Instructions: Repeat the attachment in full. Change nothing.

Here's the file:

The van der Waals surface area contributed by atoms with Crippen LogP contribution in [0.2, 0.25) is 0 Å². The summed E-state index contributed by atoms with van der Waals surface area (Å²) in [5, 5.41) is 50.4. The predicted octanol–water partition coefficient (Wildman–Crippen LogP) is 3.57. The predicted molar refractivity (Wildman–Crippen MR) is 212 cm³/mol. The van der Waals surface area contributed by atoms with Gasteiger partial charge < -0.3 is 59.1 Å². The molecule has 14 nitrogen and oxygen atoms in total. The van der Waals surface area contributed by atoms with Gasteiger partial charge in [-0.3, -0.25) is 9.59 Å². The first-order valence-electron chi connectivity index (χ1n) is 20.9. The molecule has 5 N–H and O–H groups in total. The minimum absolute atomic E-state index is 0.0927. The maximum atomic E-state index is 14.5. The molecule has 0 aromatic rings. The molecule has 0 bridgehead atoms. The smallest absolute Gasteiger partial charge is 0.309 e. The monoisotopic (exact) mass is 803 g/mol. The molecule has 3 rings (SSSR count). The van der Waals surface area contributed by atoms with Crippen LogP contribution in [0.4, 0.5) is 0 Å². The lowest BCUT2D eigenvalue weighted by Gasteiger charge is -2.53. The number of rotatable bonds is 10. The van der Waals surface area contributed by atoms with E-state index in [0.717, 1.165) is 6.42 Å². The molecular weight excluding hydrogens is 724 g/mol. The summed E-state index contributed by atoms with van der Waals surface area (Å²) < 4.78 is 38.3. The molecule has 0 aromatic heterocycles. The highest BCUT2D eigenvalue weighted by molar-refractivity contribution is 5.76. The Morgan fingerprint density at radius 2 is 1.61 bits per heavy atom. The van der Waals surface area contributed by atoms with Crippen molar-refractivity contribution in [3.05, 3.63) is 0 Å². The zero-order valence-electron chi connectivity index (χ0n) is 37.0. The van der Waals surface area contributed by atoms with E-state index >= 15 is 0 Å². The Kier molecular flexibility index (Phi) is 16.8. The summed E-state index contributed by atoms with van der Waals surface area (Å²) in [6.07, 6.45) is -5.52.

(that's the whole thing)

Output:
The van der Waals surface area contributed by atoms with Crippen LogP contribution in [0.2, 0.25) is 0 Å². The summed E-state index contributed by atoms with van der Waals surface area (Å²) in [5, 5.41) is 50.4. The predicted octanol–water partition coefficient (Wildman–Crippen LogP) is 3.57. The predicted molar refractivity (Wildman–Crippen MR) is 212 cm³/mol. The van der Waals surface area contributed by atoms with Gasteiger partial charge < -0.3 is 59.1 Å². The molecule has 14 nitrogen and oxygen atoms in total. The van der Waals surface area contributed by atoms with Gasteiger partial charge in [-0.3, -0.25) is 9.59 Å². The first-order valence-electron chi connectivity index (χ1n) is 20.9. The molecule has 5 N–H and O–H groups in total. The minimum absolute atomic E-state index is 0.0927. The maximum atomic E-state index is 14.5. The molecule has 0 aromatic rings. The molecule has 0 bridgehead atoms. The smallest absolute Gasteiger partial charge is 0.309 e. The monoisotopic (exact) mass is 803 g/mol. The molecule has 3 rings (SSSR count). The van der Waals surface area contributed by atoms with Crippen LogP contribution in [0.4, 0.5) is 0 Å². The lowest BCUT2D eigenvalue weighted by Gasteiger charge is -2.53. The number of rotatable bonds is 10. The van der Waals surface area contributed by atoms with E-state index in [0.717, 1.165) is 6.42 Å². The molecular weight excluding hydrogens is 724 g/mol. The summed E-state index contributed by atoms with van der Waals surface area (Å²) < 4.78 is 38.3. The molecule has 0 aromatic heterocycles. The highest BCUT2D eigenvalue weighted by molar-refractivity contribution is 5.76. The Morgan fingerprint density at radius 2 is 1.61 bits per heavy atom. The van der Waals surface area contributed by atoms with Crippen molar-refractivity contribution in [3.05, 3.63) is 0 Å². The zero-order valence-electron chi connectivity index (χ0n) is 37.0. The van der Waals surface area contributed by atoms with E-state index >= 15 is 0 Å². The Kier molecular flexibility index (Phi) is 16.8. The summed E-state index contributed by atoms with van der Waals surface area (Å²) in [6.07, 6.45) is -5.52.